One example that was shared was of Company A, which offered coffee and doughnuts to all returning staff, versus Company B, which didn’t offer anything. Company A has seen an 80% return rate, compared to 20% for Company B. It was agreed that while some companies are mandating the return to work, others are being quite relaxed, which is sending mixed messages to staff.
There was talk around the table about the success of desk booking apps, where people can see which of their colleagues are going into the office, when they are planning to be there, and where they’ll be sitting, so they are also making decisions on that basis.
The discussion developed into the importance of the social interactions, and the training and coaching that takes place when people are at their desks. The younger generations are struggling more, especially as they tend to want to socialise more. Communication is considered key; there is a need to continue to talk to people, especially to keep them coming back into the workspace. And while the trend towards flexible / hybrid working was already coming in, the pandemic has accelerated it, and it is now more of an expectation. But there is the danger of a big gap in the level of learning without the osmosis that takes place in the office.
There was agreement about the sense of community that develops when teams are working in the office, otherwise how do companies spark that sense of belonging in people, make them feel valued?
How can caterers and service providers create Super-Experiences?
It was agreed around the table that caterers and service providers can provide great experiences for people returning to the office: food and beverage plays a big part by contributing to a good atmosphere – particularly if it’s free, and not done cheaply. Subsidy, if not done generously, or in a way that delivers a “wow” factor, just becomes the norm.
On the issue of whether people are more productive, it was agreed that they are definitely happier, and retention is better, if there are good food and beverage offerings available. And while food waste can be an issue, particularly if people aren’t coming back into the office on set days or at set times, running out of food on busier days can lead to complaints.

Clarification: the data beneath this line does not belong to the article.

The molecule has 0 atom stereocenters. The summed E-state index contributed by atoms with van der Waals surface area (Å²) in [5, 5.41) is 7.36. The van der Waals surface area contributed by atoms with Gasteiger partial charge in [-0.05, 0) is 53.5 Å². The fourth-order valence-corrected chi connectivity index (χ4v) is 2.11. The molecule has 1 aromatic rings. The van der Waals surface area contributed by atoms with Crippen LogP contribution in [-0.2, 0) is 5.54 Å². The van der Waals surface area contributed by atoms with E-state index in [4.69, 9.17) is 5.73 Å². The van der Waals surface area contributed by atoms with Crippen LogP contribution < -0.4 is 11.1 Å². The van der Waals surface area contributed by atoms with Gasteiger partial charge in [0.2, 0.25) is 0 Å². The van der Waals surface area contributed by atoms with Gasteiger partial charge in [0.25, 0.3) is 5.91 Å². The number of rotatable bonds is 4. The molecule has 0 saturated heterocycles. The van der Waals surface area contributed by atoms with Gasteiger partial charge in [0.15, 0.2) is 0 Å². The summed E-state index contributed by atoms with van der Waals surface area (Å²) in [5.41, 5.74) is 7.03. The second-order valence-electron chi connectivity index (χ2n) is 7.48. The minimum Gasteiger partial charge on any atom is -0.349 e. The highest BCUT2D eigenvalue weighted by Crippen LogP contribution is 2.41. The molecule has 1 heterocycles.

One way to create something closer to a super-experience, is to offer people something they don’t get when they’re working from home. Sandwiches are still the top choice for lunch, so how can value be added to it in a way that makes it different to what people might ordinarily eat?
Catering, it was agreed, is one of the few elements of being in an office that people feel gives them a real idea of what the company thinks, and of what the culture is like. Organisations could give more thought to it: people like to spend more money at touchpoints, for example, with barista coffee a top favourite. And another idea that came up was offering free breakfast to whoever’s in before 9am.
While health and wellness is important, a warning note was sounded, in that it could backfire because people have different perceptions of what good, healthy food is. It was also felt that offering choice was very important, rather than pushing people down a route such as vegan food.
The rise of social value too, is considered important, where the coffee provider who supports the homeless for example, will attract more people.
Overall, it was felt that a good food and beverage offer is emotional, and it encourages and supports social interaction: people can be encouraged to attend more meetings if there’s good food and coffee provided, it brings people together. It allows people to collaborate, and productivity can be facilitated by bringing people together over food and beverages.